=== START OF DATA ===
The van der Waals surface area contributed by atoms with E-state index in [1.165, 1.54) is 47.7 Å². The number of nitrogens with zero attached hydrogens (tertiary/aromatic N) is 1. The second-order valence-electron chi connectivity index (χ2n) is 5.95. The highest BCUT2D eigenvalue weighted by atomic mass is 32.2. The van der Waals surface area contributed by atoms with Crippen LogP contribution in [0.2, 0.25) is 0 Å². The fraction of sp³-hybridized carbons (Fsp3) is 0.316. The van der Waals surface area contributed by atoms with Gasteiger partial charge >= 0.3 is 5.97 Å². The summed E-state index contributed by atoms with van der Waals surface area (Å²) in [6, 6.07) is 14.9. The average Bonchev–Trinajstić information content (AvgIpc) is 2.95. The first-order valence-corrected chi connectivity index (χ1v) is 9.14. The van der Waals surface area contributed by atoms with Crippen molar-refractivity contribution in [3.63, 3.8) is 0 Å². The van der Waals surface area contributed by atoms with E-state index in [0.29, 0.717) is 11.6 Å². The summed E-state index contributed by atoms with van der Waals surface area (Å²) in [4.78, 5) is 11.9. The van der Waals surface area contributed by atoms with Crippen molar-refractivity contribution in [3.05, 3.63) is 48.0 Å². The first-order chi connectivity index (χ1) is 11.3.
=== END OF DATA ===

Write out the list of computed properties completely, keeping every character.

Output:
The van der Waals surface area contributed by atoms with E-state index in [1.165, 1.54) is 47.7 Å². The number of nitrogens with zero attached hydrogens (tertiary/aromatic N) is 1. The second-order valence-electron chi connectivity index (χ2n) is 5.95. The highest BCUT2D eigenvalue weighted by atomic mass is 32.2. The van der Waals surface area contributed by atoms with Crippen LogP contribution in [0.2, 0.25) is 0 Å². The fraction of sp³-hybridized carbons (Fsp3) is 0.316. The van der Waals surface area contributed by atoms with Gasteiger partial charge >= 0.3 is 5.97 Å². The summed E-state index contributed by atoms with van der Waals surface area (Å²) in [6, 6.07) is 14.9. The average Bonchev–Trinajstić information content (AvgIpc) is 2.95. The first-order valence-corrected chi connectivity index (χ1v) is 9.14. The van der Waals surface area contributed by atoms with Crippen molar-refractivity contribution in [3.63, 3.8) is 0 Å². The van der Waals surface area contributed by atoms with E-state index in [0.29, 0.717) is 11.6 Å². The summed E-state index contributed by atoms with van der Waals surface area (Å²) in [4.78, 5) is 11.9. The van der Waals surface area contributed by atoms with Crippen molar-refractivity contribution in [3.05, 3.63) is 48.0 Å². The first-order chi connectivity index (χ1) is 11.3.